Did anything catch you off guard while you were all conducting the study and reporting process? Anything unusual that stood out that you hadn’t anticipated?

Manti Te o

Naya and Manti Te o were unquestionably our primary storytellers, but when you meet more people and learn about their unique viewpoints and experiences with the narrative, we did found Tim Burke’s and Jack Dickey’s inquiry into the tale to be really fascinating. Obviously, they are the ones who received the tip and were the first to break the story and press publish, but learning about the inner workings of an investigative journalist was just incredibly interesting.

These all seem to have a beginning and an end, where you select your primary storytellers and then consider potential replacements for their voices. The Deadspin men could have quite fascinating voices, in our opinion. If they hadn’t chosen to follow up on that anonymous tip they had, perhaps no one would actually be aware of this story. As a result, they appeared to have a direct bearing on the plot, certain plot elements, and the course of the story.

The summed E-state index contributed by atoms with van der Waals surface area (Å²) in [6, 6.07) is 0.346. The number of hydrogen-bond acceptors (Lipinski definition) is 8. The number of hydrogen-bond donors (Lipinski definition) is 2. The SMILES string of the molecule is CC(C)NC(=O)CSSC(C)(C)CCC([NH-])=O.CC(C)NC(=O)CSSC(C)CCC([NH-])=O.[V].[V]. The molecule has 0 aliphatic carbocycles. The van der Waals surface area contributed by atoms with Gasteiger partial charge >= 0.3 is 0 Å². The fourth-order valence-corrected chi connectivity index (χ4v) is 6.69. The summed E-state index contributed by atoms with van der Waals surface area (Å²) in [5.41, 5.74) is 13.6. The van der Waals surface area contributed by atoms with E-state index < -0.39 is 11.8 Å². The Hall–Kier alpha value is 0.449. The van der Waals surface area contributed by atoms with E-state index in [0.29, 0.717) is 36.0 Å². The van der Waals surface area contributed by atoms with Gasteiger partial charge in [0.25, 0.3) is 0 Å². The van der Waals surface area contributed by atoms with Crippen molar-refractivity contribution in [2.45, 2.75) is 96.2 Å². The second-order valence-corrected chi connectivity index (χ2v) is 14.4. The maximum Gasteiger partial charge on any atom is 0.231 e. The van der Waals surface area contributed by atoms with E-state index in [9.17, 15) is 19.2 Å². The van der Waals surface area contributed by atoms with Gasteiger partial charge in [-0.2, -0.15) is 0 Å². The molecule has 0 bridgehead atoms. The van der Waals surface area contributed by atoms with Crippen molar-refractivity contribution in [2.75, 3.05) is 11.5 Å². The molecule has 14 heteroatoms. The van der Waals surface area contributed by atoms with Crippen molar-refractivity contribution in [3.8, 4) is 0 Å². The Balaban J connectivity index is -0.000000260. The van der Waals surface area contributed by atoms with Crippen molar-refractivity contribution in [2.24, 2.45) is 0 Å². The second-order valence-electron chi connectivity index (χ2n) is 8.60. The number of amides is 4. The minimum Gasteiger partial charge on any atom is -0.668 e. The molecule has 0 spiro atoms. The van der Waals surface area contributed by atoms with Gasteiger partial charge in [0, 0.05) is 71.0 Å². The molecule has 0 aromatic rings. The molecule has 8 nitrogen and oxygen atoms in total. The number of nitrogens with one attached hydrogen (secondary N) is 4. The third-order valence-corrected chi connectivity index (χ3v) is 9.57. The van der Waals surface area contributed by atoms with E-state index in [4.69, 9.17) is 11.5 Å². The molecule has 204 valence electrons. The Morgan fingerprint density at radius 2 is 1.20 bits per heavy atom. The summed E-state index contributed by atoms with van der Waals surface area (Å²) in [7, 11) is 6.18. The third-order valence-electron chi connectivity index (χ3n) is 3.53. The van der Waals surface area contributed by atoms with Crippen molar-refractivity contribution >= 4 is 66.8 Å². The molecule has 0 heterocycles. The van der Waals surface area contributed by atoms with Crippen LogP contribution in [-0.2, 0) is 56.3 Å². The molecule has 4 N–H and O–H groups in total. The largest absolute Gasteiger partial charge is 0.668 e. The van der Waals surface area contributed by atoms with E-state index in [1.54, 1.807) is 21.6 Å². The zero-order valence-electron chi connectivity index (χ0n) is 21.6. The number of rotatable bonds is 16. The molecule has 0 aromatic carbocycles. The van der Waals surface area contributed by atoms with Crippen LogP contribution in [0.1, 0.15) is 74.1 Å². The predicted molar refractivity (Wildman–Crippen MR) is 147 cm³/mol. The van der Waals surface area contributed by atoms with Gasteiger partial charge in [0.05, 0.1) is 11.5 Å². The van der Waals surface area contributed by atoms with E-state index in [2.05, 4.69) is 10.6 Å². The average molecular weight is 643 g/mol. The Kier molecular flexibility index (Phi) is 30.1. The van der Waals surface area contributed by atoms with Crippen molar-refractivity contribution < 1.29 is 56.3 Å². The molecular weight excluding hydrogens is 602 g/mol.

Best Digital Marketing Agency Check out –

You might name this principle in the episodes of Lineage. Manti Te o and Naya, especially in the second episode, focus on setting an example for others who will follow them. Was that a theme that any of you considered when assembling these episodes?

I believe that in the manner they discussed it, it simply felt meaningful and sincere. We conducted multiple full day interviews lasting two to three days with each of Naya and Manti Te o. And during that process, it’s a different approach to talk to individuals and hear their tales, but I believe you can tell what is important to them and how they truly feel on a human level.

And I believe that both of them, when they discussed that and that meaning, spoke from the heart. The interview responses you receive from your subjects are therefore, for us as artists and filmmakers, kind of like a guiding light and a star in some ways that inspires you to include them in your documentary film. I believe they were just being incredibly sincere.

Read more our blog Emilia Clarke: Many Stuff People Didn’t Have a Clue. Click Here

More to explorer

Leave a Reply

Your email address will not be published. Required fields are marked *